Milwaukee went deep into their bench, unlike in Game 1, and found mixed results. Malcolm Brogdon again proved to be more ready for the playoffs than veteran guard Eric Bledsoe, notching 10-points in eighteen-minutes; Shabazz Muhammad come off the bench and was right hot out the gate, scoring 11-points in just twelve-minutes. But neither saw for the floor for very long. Sterling Brown didn’t log a single-minute until the fourth quarter when the Celtics already were way ahead. Tyler Zeller played only five-minutes and prospect Jabari Parker humiliated himself in the brief stint he had out there, giving zero effort on defense in a sequence after a missed shot, the C’s got back in transition, his assignment (Jaylen) was left open in the left corner for what seemed like forever, got a couple dribbles in before he drilled a three-pointer to stifle a Milwaukee rally. Parker finished with a miserable negative-15 and proved his critics correct that he isn’t ready for prime time.
Prunty continues to gift the Celtics by playing the wrong guys, not giving defensive, high-energy scorer Matthew Dellavedova more time, even with Tony Snell (again) scoring only two-points in twenty-two minutes. Quite ironic, given in Milwaukee’s season-opener against the Celtics, Delly was a key cog in the Bucks defensive identity, scoring fifteen-points and iced the contest with a 25-foot three. It’s baffling to see him out of the rotation.
To add insult to injury, Khris Middleton continued to shoot the lights out, picking up right where left off after a thirty-one point Game 1, scoring twenty-five points, but only receiving 14 attempts, converting on 11. Once again, Middleton and Giannis were the lone pulses of a dying Bucks team, combing for fifty-five points, while most of Milwaukee’s supporting cast floundered. But shooting was not the issue for Milwaukee, despite being down by as much as twenty, they managed to shoot 59.7% from the field. It’s the little matter of Milwaukee going seven-of-seventeen from the charity stripe and committing fifteen turnovers that played a big role in what could be a demoralizing defeat.
On the Celtics side of things, business was good. Terry Rozier and Marcus Morris continued to flourish. T-Ro scored 23, while Mook chipped in 18 off the bench, including two very important jump shots late in the final period when it looked like the Bucks were about to mount a last ditch effort run. Morris is clearly unfazed by the chaos around him, able to rise to the occasion when called on. It’s no wonder why he’s become such a critical part of Weird Celtics Twitter.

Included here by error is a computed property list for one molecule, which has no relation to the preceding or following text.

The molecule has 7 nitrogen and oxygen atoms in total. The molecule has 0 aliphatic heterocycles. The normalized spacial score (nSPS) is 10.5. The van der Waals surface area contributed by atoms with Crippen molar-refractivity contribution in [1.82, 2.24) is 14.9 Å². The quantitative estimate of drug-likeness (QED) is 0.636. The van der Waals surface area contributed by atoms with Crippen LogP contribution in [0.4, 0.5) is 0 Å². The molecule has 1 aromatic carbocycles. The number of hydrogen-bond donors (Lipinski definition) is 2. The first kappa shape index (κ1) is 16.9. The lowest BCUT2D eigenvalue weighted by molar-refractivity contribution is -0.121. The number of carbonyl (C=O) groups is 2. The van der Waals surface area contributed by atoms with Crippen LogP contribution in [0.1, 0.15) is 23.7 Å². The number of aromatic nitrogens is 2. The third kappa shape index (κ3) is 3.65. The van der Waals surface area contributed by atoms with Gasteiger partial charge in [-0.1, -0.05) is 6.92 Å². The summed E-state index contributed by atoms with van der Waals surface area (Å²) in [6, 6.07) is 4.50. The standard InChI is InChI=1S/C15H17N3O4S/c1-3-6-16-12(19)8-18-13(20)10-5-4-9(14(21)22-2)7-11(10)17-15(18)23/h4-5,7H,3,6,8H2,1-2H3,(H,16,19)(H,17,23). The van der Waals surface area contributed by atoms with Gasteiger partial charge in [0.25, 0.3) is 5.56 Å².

So, in the most unlikeliest of events, the shorthanded Celtics took it to the Bucks and now are in complete control of this series not many (including me) expected to win. Course, this is far from over. But the way the Celtics are moving the ball, getting every shot they’ve ever wanted, and how Milwaukee looks ready to be put out of their misery, you can’t help but get ideas of just how far this scrappy band of backups can go.
Al Horford continued to dominate in the post, and midrange, scoring 16 points off of 7-Of-11 shooting, putting in five rebounds and four assists. Greg Monroe and Shane Larkin helped a ton off the bench, scoring twenty-three points between them both, Monroe putting in four-rebounds, two assists and two steals.
This’ll be a series of statistical oddities and who’ll be the least sloppy team, at times Boston looked unable to avoiding shooting themselves in the foot. In the second-quarter, the Celtics committed five turnovers, four of them coming from backup guard Shane Larkin, aiding the Bucks to get off the ropes turning a twelve-point deficit to a three-point lead in the span of twelve-minutes. The thirty-to-fifteen run by Milwaukee can be attributed to the Bucks hounding the Celtics everywhere, denying ball entry to Jayson Tatum and stifling Celtic big Greg Monroe. Middleton and Giannis got hot and took control, Boston had no answer for either of them the entire day and were fortunate Milwaukee couldn’t get much of anything out of anybody else to help push them over the top, as the Celtics won Game 1, 113-107.
For the San Antonio Spurs, the 1970’s was all about coming in dreadful second year after year. Lead by the prolific scorer George Gervin, the Spurs won 191 of the 328 games they’ve played from 1976-77 and 1980-81, failing to make the finals every one of those years. The closest they came was in 1979, losing a hotly contested conference finals (back when they were in the East) to the Washington Bullets, after going up 3 games to 1, the Spurs dropped three straight to the Bullets and seemingly missed their window.